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Adam Leventhal is a Solaris Kernel Engineer. He is one of the three authors of DTrace (the dynamic tracing facility new in Solaris 10), and is chiefly for the user-level tracing components. When he's not working on new features for DTrace, Adam has developed new observability tools for Solaris and spends a large amount of time applying those tools to bugs and performance problems. Adam joined the Solaris Kernel after graduating cum laude from Brown University in 2001 with a degree in Math and Computer Science.
Despite the availability of faster and more sophisticated processors, developers still want to squeeze out every iota of performance from their applications. Due to growing complexity in applications and the underlying software and hardware stacks, finding bottlenecks in application performance is an increasingly difficult and daunting task. In November of 2003, Sun introduced DTrace, an open source framework that allows for observability at every level of the system from the lowest levels of the kernel to applications written in C/C++, Java, php and other languages. DTrace has been used on all kinds of applications with tremendous success, finding performance wins up to 3000% on business critical applications. Previously, DTrace's use had been limited to Solaris applications, but with the advent of the BrandZ Linux compatibility environment developers can examine their Linux applications using DTrace to find bugs and optimize performance. This session will describe how to use DTrace on Linux applications, and will include concrete examples of how DTrace has been used to improve performance.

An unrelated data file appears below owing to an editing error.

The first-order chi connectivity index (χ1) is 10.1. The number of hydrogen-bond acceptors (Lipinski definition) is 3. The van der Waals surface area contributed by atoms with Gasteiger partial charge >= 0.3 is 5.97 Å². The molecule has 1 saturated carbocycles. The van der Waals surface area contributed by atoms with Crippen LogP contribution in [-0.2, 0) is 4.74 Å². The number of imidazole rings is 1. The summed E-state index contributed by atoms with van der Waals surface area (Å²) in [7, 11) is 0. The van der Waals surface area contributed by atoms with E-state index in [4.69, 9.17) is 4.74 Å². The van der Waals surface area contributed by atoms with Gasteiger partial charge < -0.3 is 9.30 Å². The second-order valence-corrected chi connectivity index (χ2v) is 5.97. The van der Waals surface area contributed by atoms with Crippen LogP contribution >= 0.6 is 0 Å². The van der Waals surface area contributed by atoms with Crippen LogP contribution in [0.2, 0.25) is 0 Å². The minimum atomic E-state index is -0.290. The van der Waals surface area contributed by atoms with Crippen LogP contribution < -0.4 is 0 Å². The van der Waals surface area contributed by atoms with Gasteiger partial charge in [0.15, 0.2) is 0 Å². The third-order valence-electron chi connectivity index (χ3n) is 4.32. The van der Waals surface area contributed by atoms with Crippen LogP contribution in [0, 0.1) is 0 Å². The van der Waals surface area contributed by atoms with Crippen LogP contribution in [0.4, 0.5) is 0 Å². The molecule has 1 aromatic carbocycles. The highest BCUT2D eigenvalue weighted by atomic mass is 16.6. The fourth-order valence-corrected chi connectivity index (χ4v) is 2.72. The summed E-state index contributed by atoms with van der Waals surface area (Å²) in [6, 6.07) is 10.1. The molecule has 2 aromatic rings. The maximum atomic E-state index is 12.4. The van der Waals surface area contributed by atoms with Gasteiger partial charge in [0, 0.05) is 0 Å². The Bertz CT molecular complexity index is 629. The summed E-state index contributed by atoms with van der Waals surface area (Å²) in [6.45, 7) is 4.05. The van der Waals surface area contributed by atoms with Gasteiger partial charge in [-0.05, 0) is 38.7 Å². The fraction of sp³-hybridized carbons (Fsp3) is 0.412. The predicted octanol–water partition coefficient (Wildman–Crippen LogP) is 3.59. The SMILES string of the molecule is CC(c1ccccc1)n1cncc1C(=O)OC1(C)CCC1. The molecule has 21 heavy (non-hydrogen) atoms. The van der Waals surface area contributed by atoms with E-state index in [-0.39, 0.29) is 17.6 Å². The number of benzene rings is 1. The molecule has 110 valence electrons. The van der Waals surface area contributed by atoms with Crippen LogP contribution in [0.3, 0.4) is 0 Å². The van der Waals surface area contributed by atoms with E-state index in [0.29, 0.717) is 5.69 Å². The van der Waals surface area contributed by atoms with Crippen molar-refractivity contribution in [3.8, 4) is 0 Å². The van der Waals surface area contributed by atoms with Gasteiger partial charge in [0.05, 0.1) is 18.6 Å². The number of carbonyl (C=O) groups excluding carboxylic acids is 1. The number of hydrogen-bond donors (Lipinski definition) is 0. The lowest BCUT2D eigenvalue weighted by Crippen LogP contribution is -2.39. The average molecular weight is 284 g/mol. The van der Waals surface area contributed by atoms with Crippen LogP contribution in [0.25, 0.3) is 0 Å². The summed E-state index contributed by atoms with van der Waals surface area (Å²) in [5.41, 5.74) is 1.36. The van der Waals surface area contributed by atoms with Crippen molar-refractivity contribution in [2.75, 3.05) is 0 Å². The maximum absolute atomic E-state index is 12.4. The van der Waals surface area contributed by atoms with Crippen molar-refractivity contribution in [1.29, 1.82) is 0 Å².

Presentation Slides: PDF